Washington, D.C. — 4th District Representative Randy Feenstra, of Hull, joined Iowa U.S. Senator Joni Ernst, a combat veteran and ranking member of the Senate Armed Services Subcommittee on Emerging Threats and Capabilities, on a congressional delegation mission to Panama and Colombia over the past several days to meet with senior leaders in the countries to discuss challenges and opportunities in the region — particularly related to the United States’ southern border and other national security challenges. Feenstra and Ernst were joined by Michigan Representative Lisa McClain.
According to a press release from Congressman Feenstra’s office, while in Panama, Ernst, Feenstra, and McClain received an overview of U.S.-Panama relations and discussed Chinese influence in Panama, including maritime security and infrastructure investments. They also met with members of the National Assembly, as well as Foreign Minister Erika Mouynes and Director of Migration Samira Gozaine.
In addition, the delegation joined Panama’s Vice Minister of Public Security Ivor Pitti for an overflight of the Panama Canal, where they discussed economic impacts of the canal and Chinese attempts to purchase portions of the operation.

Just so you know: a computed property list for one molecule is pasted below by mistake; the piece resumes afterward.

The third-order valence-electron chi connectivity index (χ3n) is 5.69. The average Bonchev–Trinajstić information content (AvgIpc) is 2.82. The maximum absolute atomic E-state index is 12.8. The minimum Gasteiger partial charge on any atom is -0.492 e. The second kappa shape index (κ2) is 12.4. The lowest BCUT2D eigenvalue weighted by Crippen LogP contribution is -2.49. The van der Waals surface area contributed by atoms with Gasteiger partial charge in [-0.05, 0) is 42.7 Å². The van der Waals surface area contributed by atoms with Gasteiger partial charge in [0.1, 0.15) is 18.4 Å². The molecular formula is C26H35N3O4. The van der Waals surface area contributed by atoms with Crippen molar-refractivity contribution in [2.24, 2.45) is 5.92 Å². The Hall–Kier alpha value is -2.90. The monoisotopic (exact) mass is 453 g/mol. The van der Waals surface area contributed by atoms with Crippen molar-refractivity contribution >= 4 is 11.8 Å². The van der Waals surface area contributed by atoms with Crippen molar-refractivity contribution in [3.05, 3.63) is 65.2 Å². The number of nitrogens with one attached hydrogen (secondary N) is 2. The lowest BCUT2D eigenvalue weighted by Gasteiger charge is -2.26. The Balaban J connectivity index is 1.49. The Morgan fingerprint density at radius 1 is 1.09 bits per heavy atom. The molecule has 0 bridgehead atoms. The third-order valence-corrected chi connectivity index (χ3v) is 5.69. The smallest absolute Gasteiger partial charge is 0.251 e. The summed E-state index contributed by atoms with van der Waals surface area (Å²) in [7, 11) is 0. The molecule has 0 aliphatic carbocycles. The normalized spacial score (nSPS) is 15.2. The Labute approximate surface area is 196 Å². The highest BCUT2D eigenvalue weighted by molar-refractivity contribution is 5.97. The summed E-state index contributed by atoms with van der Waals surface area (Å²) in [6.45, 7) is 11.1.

In Colombia, Ernst, Feenstra, and McClain met with the Colombian President, Members of the Colombian Congress, U.S. Ambassador to Colombia Philip Goldberg, and other embassy and Department of Defense officials.
The members held a roundtable with Colombian Migration Agency Director Juan Francisco Espinosa on the challenges presented by the over 9,000 migrants stranded in the country amid a surge of people passing through on their way to the U.S. southern border.
Following the roundtable, the members met with President of Colombia, Iván Duque, and his Ministers, including Vice President and Minister of Foreign Affairs Marta Lucía Ramírez.
The delegation also flew to a coca field and discussed U.S.-Colombian efforts to combat drug trafficking through eradication and efforts supporting economic development of rural Colombia, aiding transition away from a drug economy controlled by cartels into a rules-based model of economic development.